Since 2006, the Office of Sustainability has worked collaboratively with students and various departments to reduce the campus waste stream. While decreasing the amount of trash the University produces, the campus has simultaneously increased the percentage of recycling across all categories: plastics, paper, “household” items, demolition and construction debris, food scraps, and more. Opportunities for student leadership and research include investigating solutions related to behavioral and campus cultural norms, consistent deployment of recycling support across all campus activities including events, comprehensive capture of donatable materials at move-out, and comprehensive waste minimization and recycling solutions for Reunions.
Reduce overall campus waste by 40 percent between 2006 and 2020.
The total volume of cleaning chemicals purchased has decreased by 40 percent since 2010. However, this past year, the volume decreased by 12 percent.
The AASHE Sustainability Tracking, Assessment & Rating System (STARS) allows metric-driven progress assessment across operations and academics for North American higher education and has recognized Princeton at the Silver leadership level.
The University purchased about the same amount of paper per capita in 2016 as last year, and 167 fewer tons than 2008. Since 2009, when a student print quota was instituted, sheets printed in computer clusters and public libraries have declined by 32 percent.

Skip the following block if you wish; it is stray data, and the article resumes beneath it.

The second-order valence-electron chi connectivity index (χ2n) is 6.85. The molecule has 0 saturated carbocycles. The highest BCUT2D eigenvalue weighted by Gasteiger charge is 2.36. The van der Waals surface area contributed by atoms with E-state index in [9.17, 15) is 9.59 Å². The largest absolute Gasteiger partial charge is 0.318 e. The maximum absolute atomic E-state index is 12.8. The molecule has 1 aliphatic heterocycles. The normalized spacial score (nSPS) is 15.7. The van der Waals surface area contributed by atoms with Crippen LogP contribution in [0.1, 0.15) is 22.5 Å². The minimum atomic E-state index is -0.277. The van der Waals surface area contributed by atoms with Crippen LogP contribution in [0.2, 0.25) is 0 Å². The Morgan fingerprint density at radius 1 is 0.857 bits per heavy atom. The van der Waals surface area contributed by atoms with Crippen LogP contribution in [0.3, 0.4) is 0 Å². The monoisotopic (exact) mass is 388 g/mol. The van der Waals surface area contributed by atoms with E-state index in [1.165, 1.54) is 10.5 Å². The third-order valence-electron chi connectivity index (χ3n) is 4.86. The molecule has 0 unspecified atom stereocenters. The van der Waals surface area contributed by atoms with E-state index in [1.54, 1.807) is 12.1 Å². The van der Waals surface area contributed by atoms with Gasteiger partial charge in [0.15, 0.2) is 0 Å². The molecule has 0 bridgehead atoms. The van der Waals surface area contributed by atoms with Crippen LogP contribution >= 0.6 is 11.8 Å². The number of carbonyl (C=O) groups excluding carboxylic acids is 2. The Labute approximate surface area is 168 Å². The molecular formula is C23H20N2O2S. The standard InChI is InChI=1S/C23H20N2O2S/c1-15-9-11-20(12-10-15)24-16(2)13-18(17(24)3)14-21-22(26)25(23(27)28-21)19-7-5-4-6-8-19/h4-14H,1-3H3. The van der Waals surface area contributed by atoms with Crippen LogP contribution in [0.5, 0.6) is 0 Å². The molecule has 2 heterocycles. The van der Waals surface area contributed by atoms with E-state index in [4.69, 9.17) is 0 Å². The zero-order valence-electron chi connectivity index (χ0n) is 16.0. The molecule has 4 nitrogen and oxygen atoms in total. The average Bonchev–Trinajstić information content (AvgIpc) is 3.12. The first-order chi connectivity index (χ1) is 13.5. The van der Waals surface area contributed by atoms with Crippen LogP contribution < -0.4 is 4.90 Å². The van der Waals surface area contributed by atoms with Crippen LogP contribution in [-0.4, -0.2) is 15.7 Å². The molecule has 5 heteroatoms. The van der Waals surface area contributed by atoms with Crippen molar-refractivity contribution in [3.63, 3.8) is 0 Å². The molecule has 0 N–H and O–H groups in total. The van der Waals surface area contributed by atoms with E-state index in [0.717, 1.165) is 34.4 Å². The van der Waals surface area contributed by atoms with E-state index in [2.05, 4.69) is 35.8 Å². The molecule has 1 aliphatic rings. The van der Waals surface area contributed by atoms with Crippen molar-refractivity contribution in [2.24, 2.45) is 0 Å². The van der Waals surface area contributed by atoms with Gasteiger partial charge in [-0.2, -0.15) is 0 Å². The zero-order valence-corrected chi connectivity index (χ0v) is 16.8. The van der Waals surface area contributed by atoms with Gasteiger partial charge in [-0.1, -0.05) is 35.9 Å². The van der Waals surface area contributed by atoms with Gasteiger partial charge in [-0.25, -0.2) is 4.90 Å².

More than 200 filtered Drink Local bottle filling stations have been installed since 2010, celebrating access to healthy (and free) local water, and contributing to 100,000 fewer bottled water purchases per year.
Since 2006, nearly 7,707 campus researchers have been trained by Environmental Health and Safety staff to prevent laboratory pollution, significantly reducing the amount of chemical waste generated.
Campus waste decreased 34 percent per capita since 2006.
The University continues to track towards its commitment to recycle 95 percent of construction and demolition debris for new and renovated buildings, including construction of the Arts and Transit Project (including the Lewis Center for the Arts), and 20 Washington Road.
Improve mixed recycling program across campus through an educational campaign and new campus labeling system to increase recycling rates.
Increase options for reuse through the University’s Surplus Program.
Determine long-term objectives for overall waste reduction on campus.